Mirko Vucinic is not accustomed to battling superheroes. The Juventus forward’s selfishness in possession might make him a villain in the eyes of his own club’s supporters but it is hardly the sort of offence which catches the attention of mankind’s fictional protectors. As he advanced towards the edge of the Chievo penalty area somewhere around the 70-minute mark on Saturday night, it’s safe to assume the last thing he was expecting was a visit from Captain America.
And yet there he was, hurtling 40 yards across the pitch in the blink of an eye before taking Vucinic out with a tackle that was at once both ruthless and lawful. Michael Bradley might not carry a vibranium-steel alloy shield or turn up for work in a lycra bodysuit, but in moments like these it is easy to see why the people of Verona have taken to nicknaming him after the Marvel character. Steely-gazed and musclebound, he’s protected their defence from harm all season.
“What a player!” read the breathless verdict of Gazzetta dello Sport’s Mirko Graziano the following day. “He both destroys play and constructs it.” Simone Antolini, of the Verona-based Arena, could have told you that months ago. “Captain America does not want to wake up: his Italian dream continues,” he wrote on Monday. “More and more he looks like a key component of the Chievo midfield.”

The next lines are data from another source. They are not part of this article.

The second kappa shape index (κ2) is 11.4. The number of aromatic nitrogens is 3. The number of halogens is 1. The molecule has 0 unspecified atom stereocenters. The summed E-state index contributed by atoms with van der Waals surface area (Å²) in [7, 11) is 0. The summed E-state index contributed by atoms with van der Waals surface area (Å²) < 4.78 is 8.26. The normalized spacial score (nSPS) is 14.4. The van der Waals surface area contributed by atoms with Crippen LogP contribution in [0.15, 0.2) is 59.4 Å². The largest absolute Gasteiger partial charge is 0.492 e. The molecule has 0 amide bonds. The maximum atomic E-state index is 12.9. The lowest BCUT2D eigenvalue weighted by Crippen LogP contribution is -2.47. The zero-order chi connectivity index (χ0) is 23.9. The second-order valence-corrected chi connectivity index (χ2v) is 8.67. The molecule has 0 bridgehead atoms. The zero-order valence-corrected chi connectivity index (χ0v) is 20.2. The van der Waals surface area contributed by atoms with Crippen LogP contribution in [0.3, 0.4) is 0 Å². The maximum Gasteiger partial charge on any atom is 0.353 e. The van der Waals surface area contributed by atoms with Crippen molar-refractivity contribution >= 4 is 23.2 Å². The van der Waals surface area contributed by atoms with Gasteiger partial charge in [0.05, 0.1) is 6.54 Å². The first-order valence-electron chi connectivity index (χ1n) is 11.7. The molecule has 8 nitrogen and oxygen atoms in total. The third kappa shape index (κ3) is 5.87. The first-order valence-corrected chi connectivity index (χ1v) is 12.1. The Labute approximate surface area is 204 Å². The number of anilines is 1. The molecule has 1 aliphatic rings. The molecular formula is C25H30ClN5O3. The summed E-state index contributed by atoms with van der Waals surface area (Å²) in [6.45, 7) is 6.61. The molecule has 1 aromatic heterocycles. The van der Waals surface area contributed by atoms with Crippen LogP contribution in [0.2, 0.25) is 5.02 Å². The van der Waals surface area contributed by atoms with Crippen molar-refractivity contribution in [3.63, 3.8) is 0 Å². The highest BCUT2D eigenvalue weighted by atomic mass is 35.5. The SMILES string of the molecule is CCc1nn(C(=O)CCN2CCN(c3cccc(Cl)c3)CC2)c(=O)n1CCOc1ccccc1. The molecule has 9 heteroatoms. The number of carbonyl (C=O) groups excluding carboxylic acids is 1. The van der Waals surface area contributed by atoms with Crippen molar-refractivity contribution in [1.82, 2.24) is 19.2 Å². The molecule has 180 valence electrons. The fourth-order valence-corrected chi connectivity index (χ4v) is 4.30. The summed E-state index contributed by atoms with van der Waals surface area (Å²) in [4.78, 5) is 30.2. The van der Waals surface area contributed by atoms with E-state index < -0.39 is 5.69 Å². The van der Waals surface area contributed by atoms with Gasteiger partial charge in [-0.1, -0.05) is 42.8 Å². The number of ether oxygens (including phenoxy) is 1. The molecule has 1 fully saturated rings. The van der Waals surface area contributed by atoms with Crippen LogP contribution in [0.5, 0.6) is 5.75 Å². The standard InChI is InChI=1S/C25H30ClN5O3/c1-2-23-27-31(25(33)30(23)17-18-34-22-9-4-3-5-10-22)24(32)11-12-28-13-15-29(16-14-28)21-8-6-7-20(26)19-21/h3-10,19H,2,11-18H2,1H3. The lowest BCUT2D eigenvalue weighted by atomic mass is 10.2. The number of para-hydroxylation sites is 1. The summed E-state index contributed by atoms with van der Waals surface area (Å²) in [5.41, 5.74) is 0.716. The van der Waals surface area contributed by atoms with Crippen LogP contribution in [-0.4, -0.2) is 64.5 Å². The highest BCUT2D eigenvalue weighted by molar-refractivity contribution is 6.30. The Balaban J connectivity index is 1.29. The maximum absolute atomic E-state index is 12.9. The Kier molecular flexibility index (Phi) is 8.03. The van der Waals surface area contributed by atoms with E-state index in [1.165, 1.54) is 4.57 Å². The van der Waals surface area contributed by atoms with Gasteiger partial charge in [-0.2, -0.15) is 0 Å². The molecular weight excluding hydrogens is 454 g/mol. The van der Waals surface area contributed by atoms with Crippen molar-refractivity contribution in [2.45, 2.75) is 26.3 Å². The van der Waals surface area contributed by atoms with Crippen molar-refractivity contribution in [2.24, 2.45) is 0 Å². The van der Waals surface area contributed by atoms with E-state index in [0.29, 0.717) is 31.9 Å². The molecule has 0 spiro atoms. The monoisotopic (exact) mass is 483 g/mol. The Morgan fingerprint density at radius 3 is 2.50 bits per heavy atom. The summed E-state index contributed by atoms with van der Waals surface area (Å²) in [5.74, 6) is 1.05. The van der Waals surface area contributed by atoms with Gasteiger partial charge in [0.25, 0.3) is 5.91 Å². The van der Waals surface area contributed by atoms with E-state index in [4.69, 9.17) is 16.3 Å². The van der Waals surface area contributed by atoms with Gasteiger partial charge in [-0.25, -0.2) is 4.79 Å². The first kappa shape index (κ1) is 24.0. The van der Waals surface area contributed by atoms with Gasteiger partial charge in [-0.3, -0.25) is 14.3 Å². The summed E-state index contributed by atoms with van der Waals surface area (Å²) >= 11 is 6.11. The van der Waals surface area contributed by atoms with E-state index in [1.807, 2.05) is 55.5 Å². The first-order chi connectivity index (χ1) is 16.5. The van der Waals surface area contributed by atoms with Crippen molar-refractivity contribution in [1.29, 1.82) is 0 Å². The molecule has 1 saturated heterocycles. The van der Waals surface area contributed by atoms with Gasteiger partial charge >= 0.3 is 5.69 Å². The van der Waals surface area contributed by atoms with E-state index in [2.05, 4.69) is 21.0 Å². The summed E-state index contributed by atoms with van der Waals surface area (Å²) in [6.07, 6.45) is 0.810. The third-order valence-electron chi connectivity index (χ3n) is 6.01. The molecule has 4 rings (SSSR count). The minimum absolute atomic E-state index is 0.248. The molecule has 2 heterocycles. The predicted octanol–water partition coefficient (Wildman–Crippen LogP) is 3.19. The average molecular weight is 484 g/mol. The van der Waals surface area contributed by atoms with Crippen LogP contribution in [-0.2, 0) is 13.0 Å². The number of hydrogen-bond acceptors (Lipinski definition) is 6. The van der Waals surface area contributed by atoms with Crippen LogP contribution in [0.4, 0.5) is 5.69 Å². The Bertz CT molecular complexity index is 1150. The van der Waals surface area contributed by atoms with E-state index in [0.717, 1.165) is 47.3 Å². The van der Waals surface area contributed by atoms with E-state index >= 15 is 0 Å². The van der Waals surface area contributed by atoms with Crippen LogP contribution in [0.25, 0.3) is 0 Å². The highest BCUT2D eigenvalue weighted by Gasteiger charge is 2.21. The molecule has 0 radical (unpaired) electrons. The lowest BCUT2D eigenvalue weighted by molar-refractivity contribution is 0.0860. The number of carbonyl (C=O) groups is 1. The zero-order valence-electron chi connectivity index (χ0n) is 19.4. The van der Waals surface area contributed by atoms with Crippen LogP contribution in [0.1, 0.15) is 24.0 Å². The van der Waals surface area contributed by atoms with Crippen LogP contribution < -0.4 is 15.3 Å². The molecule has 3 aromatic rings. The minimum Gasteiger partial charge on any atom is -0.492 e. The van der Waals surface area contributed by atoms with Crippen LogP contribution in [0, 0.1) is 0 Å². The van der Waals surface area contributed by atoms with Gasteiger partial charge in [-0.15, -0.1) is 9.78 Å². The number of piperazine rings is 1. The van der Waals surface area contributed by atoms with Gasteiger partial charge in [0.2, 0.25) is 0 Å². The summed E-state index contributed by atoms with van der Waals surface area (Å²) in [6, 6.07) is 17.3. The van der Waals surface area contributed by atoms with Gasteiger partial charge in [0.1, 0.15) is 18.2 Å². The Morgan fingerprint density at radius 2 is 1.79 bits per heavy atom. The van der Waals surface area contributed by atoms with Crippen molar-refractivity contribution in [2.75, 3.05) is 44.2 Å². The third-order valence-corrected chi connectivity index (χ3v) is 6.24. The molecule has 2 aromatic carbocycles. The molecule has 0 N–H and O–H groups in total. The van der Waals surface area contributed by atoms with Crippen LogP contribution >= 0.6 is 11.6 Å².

The rest of the nation has been paying a little bit more attention since Bradley showed himself also to be a key component of a USA team that defeated Italy in Genoa last Wednesday. More than one journalistic observer noted in the wake of that match that his creative input for the Americans had compared favourably with the contributions made by Andrea Pirlo for the hosts.
That can only have been music to the ears of a player whose mere inclusion in the national side had for many years drawn accusations of nepotism. As much as it must have pained him to see his father Bob Bradley dismissed as USA coach after five years in the job last July, the midfielder will at least know there will be no further discussions about whether he has earned his place on merit.
Such suggestions always stung for a player who has prided himself all through his life on putting in the hours to get where he wants to go. As a kid when he decided that two training sessions and one match per week were insufficient, he simply took to turning up at his local club every day, gradually wearing down the organisers until they allowed him to work with the older age groups on nights when his own group weren’t practicing.
Asked how he planned to crack Serie A upon his arrival at Chievo, the first two words out of Bradley’s mouth were: “hard work”. Having grown up watching Serie A matches with his dad on RAI International every Sunday morning, Bradley used to dream of signing for Milan but would have no interest in doing so if it were only to train and collect a pay cheque every week. After spending last season warming the bench on loan at Aston Villa, his greatest aim this summer was to find a club where he could play every week.